February 1, 2013

February 1, 2013

The dining room at Saison. Photo: © Bonjwing Photography.


View from the table closest to the kitchen looking toward the bar. Photo: © Bonjwing Photography.


View into the kitchen. Photo: © Bonjwing Photography.


The kitchen. Photo: © Bonjwing Photography.


The Molteni stove (with the wood-fired MIWE to the right). Photo: © Bonjwing Photography.


The bar. Photo: © Bonjwing Photography.


The hand-etched bar glassware from Japan. Photo: © tablehopper.com.


Exterior of the building. Photo: © tablehopper.com.

Yesterday I took a look at the brand-new ~SAISON~, opening this evening for service in its new home in SoMa/South Beach. And what a grand home it is. The historic pre-Quake building was built in 1888, and originally served as the California Electric Light Company Building. (For my fellow history nerds, here’s more from the developer’s site: “The building was designed to house arc and incandescent lights used to generate electricity for electric light service. The arc light preceded Thomas Edison’s incandescent lightbulb and was used for lighting streets and commercial buildings.”) In a twist of the classic European notion of a chef having his home above his restaurant, chef-owner Joshua Skenes lives in one of the 94 condos above and behind Saison.

When you walk past the wall of firewood that’s destined for the hearth, you’ll enter a 4,000-square-foot space, with 35-foot timber beams, brick walls, deep gray tones, and a very open floor plan. The sense of expansiveness is notable. To the right is a bar (6 seats) and lounge area, with room for 12 at tables and corner booths. Overall, there are only 18 seats in the restaurant—although they could technically make room for many more—but it all makes sense once you realize the restaurant’s sole menu is a tasting menu of 18-20 courses ($248 per person, with optional wine pairings for $148). Since dinner can take three hours, you may want to keep this in mind when booking a table on a work night.

Between the walnut tables are custom black walnut dividers topped with culinary objets like vintage cookbooks, and plants and flowers (artfully assembled by Natalie Bowen Designs); each console is outfitted with drawers below (they’re individual service stations) and can be wheeled away in order to put a couple of tables together as needed. Past visitors to Saison may recognize the handcrafted wood chairs that have been refinished to a rich tone, plus the comfortable ash-blue corner booths along the wall, outfitted with “Instagram chic” artwork by Mark Leet. You’ll notice very customized lighting at each table. Owners Skenes and Mark Bright collaborated with Michael Gibson, Jiun Ho, and Bassel Samaha on the design.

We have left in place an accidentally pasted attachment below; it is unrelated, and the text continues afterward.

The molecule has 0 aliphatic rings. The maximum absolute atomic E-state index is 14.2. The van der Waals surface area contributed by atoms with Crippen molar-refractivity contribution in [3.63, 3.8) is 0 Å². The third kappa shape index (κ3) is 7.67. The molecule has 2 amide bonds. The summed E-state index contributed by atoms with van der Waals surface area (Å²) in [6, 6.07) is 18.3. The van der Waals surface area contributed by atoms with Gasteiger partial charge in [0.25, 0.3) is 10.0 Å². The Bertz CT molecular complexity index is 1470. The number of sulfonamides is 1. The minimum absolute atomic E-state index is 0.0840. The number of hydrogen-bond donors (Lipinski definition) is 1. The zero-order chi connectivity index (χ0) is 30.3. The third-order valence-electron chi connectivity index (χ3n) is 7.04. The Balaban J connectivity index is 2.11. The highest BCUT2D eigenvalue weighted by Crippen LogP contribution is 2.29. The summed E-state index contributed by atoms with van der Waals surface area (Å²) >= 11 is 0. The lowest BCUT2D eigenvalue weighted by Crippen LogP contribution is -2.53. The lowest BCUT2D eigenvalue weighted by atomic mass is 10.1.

The biggest jaw-dropper, of course, is the kitchen designed with Tim Harrison, who also designed the kitchens for, oh, just The French Laundry, L2O, and Per Se. Skenes had his prized Molteni stove brought over, plus there’s an eight-foot open hearth and a wood-fired baking oven by MIWE from Germany that kind of blew my mind. Pastry chef Shawn Gawle (previously at Corton) now has a dedicated and spacious pastry area, sure to be the envy of many pastry chefs in town. There are tanks with live lobsters and abalone, and the equipment in the kitchen is (of course) top of the line; if you want a ringside view, table one is the closest to the kitchen (there’s also a larger table for groups with a great view). Even in the main dining area, you’ll witness a lot of activity (you’ll see kitchen staff coming and going from the gleaming refrigerated units that flank the dining room)—there are no boundaries between the kitchen and the dining room. Upstairs there’s more storage, which includes an aging room (currently holding two kinds of duck, beef, and pigeon).

The bar is a new component to the experience. While you won’t be able to dine in the bar area, the cocktails will be using many of the same ingredients as the kitchen. The program was created by a mysterious French consultant that Skenes won’t name. The glassware is extraordinary—it’s all hand-etched from Japan, and so delicate. You’ll need to make a reservation for a spot in the lounge, starting at 5:30pm (dinner seatings will be on the hour). Even if you can’t afford dinner, you should reserve a time to come by for a cocktail so you can peek at the space.

Some of the cocktail components mentioned include bourbon infused with grilled corn from the hearth and salted caramel, and tablehopper was given a preliminary peek at three of the cocktails: no. 1 with rhubarb shrub, white verjus, and Billecart-Salmon Champagne; no. 2 with pandan-infused rum, young coconut water, and Rangpur lime; and no. 3 Nikka Whisky from the Barrel, Cynar, Pedro Ximenez, Three Africans coffee, Boston Bittahs, and oro blanco grapefruit.

I had a moment to catch co-owner and wine director Mark Bright, who mentioned that by February the restaurant should have 2,000 selections stocked, with plans to eventually grow to 5,000. A new addition will be a much larger selection of half bottles, and deeper Burgundy and Bordeaux selections. The glassware by Zalto is exquisite, and reportedly Saison’s order was the biggest single order in the company’s history (I’d be terrified to be the one in charge of buffing those glasses each night). General manager Patrick Ellis (previously maitre’d at The French Laundry) will be keeping a watchful eye over the restaurant’s nightly dance; dishes coming from the kitchen will be served on a variety of elegant trays.

This is a tremendously exciting addition to our culinary landscape—if you’re eager to visit, there are still a few reservations available in the coming week.